1.The appellant, Milcah J. Mutwol, filed a statement of claim dated 24th July, 2018. The respondent herein, Moi University, was the respondent. In her claim, the appellant averred that on 4th May, 2016, she was sent on compulsory leave on the basis that her performance “…was dissatisfactory …while it reviewed the availed accounts of 2013/2014 and 2014/2015 financial years.” At the time she served as a Finance Officer. She detailed the sequence of events as follows:(1)On September 1, 2016(after a period of about 4 months, she was issued with a Notice to Show Cause which detailed a total of 19 infractions. She was to respond within 14 days. She did so on September 12, 2017.(2)On September 27, 2016, she was invited to appear before the Human Resource & Governance Committee of the Council onOctober 6, 2016at 10 a.m.(3)The appellant attended the meeting. However, on October 13, 2016, she was placed on suspension on half (½) salary. The suspension was subsequently extended on November 7, 2016.(4)On November 28, 2016the University council informed the appellant that she would be notified of the disciplinary hearing in due course.(5)On December 7, 2016, the Ag. Vice Chancellor issued a notice requiring the appellant to appear before the disciplinary committee which was indefinitely postponed onDecember 19, 2016.(6)On January 20, 2017, she was invited to attend the disciplinary committee on January 27, 2017with “5 novel charges”.(7)The appellant was further invited for hearing on August 1, 2017 and August 31, 2017. She was thereafter unlawfully terminated on July 9, 2018.
2.It was the respondent’s action of terminating the appellant that provoked the suit filed by her at the Employment and Labour Relations Court in which she sought:
3.In a response dated September 18, 2018, the respondent denied having wrongfully and unlawfully terminated the appellant’s services. It maintained that there was both procedural and substantive fairness in the termination of the appellant.
4.The dispute between the appellant and the respondent was heard and determined by Marete, J. who in a judgment dated March 14, 2019rendered himself as follows:
5.It is the above outcome that provoked the appeal filed vide a memorandum of appeal dated June 26, 2019listing 36 grounds of appeal. However, during the plenary hearing on May 18, 2020, Mr. Kigamwa, learned counsel for the appellant, whilst relying on the appellant’s written submissions filed on 30th April, 2020, reduced the grounds into 4 main areas.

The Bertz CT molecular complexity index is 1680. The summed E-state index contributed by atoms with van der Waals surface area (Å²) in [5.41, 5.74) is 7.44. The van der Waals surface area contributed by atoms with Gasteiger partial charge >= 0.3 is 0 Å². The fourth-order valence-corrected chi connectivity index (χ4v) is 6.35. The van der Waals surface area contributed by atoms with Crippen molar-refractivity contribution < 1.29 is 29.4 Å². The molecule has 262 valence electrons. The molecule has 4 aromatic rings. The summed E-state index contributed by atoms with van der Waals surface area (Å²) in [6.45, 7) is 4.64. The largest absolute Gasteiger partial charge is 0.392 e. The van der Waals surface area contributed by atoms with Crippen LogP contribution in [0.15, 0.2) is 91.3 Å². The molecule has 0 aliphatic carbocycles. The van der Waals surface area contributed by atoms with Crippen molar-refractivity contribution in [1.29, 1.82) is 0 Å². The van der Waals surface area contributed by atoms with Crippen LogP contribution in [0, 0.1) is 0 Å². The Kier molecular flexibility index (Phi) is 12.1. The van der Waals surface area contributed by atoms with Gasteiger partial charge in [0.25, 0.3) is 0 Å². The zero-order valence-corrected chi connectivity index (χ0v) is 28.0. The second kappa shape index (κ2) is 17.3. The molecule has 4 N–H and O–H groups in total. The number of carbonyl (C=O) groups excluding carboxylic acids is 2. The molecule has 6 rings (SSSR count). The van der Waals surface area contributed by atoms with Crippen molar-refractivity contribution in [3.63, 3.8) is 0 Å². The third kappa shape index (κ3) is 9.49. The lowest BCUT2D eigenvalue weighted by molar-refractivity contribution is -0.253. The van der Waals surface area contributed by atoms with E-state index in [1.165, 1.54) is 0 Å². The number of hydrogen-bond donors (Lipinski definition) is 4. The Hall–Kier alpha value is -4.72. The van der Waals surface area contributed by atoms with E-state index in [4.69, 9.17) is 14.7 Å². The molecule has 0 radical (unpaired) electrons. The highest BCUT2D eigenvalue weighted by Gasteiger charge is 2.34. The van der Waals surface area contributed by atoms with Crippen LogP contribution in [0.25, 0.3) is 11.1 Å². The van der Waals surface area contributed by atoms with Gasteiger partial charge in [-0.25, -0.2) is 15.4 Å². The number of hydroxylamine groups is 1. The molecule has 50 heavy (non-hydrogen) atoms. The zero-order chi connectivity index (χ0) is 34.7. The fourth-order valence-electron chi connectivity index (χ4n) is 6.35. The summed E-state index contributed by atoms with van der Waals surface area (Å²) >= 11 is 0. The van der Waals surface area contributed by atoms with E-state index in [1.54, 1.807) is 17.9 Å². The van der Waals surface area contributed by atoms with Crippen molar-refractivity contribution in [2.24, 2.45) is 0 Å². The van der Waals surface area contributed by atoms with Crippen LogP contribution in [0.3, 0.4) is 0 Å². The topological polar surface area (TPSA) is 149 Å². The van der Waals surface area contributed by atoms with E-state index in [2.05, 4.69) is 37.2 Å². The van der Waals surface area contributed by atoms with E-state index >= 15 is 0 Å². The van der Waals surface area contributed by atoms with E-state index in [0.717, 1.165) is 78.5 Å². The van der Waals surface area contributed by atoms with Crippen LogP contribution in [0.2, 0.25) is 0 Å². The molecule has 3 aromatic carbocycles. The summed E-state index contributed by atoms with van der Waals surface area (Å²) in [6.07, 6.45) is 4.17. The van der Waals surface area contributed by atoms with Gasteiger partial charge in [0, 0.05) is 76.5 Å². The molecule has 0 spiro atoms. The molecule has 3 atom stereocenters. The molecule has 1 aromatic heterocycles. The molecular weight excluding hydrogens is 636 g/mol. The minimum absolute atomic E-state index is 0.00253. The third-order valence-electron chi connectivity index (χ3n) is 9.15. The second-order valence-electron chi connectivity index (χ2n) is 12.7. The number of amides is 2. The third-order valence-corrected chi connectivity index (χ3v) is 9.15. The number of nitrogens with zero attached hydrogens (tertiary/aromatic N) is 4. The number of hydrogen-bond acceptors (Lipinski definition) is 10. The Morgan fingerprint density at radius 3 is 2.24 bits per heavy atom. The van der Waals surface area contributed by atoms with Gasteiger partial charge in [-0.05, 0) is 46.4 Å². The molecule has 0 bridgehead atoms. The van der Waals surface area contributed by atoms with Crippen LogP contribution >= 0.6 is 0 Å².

6Firstly, in urging grounds 1-7, counsel faulted the respondent for placing the appellant on compulsory leave vide its decision of 4th May, 2016 whilst there was no statutory basis for doing so. In support of this proposition, he relied on the decision of Ezra Chiloba vs. Wafula Wanyonyi Chebukati & 7 others  eKLR in which Radido, J. held that compulsory leave does not exist under the law and can only be invoked if it is expressly provided for in the contract of employment.
7.Secondly, in respect of grounds 8-12, counsel submitted that there was no fair hearing as the appellant attended the meeting of October 6, 2016without a friend or legal representative contrary to section 41 of the Employment Act, 2007. Further, that Section 63 (3) of the University Act places a maximum period of 6 months within which a dispute must be heard and resolved and yet in her case, the respondent took over 2 years to determine the appellant’s fate. In addition, the respondent was faulted as by its letter dated October 13, 2016, it unlawfully used suspension as a form of disciplinary sanction. Counsel posited that the Collective Bargaining Agreement signed on November 14, 2013 did not have a provision for extending a suspension period beyond 21 days. Reliance was placed on the decision of Almond Kibiwott Kutto vs. Masinde Muliro University of Science & Technology  eKLR in which Maureen Onyango, J. held:
8.Thirdly, in urging grounds 13-16, it was contended that there was neither procedural nor substantive fairness as the appellant was not culpable of any wrong doing and the procedure followed therein was unlawful. The decision of Samson Ole Kisirkoi vs. Maasai Mara University & 3 others  eKLR was cited wherein Maureen, J. held:
9.In conclusion, counsel urged us to find that the respondent engaged in unfair labour practices, breached the law and the employment contract by placing the appellant on compulsory leave on May 4, 2016; by denying her the right to be accompanied by a friend or legal representative and finally, in imposing and extending an unlawful suspension. He urged us to order reinstatement of the appellant as 3 years had not lapsed from the date of dismissal. We were also asked to award damages under section 47 of the Employment Act.